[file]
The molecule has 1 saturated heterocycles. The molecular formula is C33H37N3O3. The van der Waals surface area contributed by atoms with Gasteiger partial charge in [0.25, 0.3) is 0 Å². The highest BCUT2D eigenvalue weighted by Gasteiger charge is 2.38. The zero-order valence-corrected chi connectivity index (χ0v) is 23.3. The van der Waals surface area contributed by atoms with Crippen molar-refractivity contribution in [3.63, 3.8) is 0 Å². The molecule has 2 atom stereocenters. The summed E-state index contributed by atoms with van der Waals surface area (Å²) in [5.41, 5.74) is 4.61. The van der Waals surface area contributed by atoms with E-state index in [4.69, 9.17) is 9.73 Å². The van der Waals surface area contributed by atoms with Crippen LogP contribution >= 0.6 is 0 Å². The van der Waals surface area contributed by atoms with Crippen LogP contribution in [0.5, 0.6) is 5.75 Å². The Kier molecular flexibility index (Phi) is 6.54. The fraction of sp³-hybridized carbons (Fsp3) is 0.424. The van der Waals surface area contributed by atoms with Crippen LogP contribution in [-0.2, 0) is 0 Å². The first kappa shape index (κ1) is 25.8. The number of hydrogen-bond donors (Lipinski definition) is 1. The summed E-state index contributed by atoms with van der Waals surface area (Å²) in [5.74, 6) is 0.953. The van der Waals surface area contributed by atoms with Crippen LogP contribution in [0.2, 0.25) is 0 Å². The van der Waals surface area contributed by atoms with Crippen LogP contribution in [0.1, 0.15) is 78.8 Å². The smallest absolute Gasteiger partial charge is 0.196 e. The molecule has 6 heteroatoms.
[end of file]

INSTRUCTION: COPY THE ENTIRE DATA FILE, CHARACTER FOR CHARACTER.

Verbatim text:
The molecule has 1 saturated heterocycles. The molecular formula is C33H37N3O3. The van der Waals surface area contributed by atoms with Gasteiger partial charge in [0.25, 0.3) is 0 Å². The highest BCUT2D eigenvalue weighted by Gasteiger charge is 2.38. The zero-order valence-corrected chi connectivity index (χ0v) is 23.3. The van der Waals surface area contributed by atoms with Crippen molar-refractivity contribution in [3.63, 3.8) is 0 Å². The molecule has 2 atom stereocenters. The summed E-state index contributed by atoms with van der Waals surface area (Å²) in [5.41, 5.74) is 4.61. The van der Waals surface area contributed by atoms with E-state index in [4.69, 9.17) is 9.73 Å². The van der Waals surface area contributed by atoms with Crippen LogP contribution >= 0.6 is 0 Å². The van der Waals surface area contributed by atoms with Crippen LogP contribution in [0.5, 0.6) is 5.75 Å². The Kier molecular flexibility index (Phi) is 6.54. The fraction of sp³-hybridized carbons (Fsp3) is 0.424. The van der Waals surface area contributed by atoms with Crippen LogP contribution in [-0.2, 0) is 0 Å². The first kappa shape index (κ1) is 25.8. The number of hydrogen-bond donors (Lipinski definition) is 1. The summed E-state index contributed by atoms with van der Waals surface area (Å²) in [5.74, 6) is 0.953. The van der Waals surface area contributed by atoms with Crippen LogP contribution in [0.2, 0.25) is 0 Å². The van der Waals surface area contributed by atoms with Crippen LogP contribution in [0.1, 0.15) is 78.8 Å². The smallest absolute Gasteiger partial charge is 0.196 e. The molecule has 6 heteroatoms.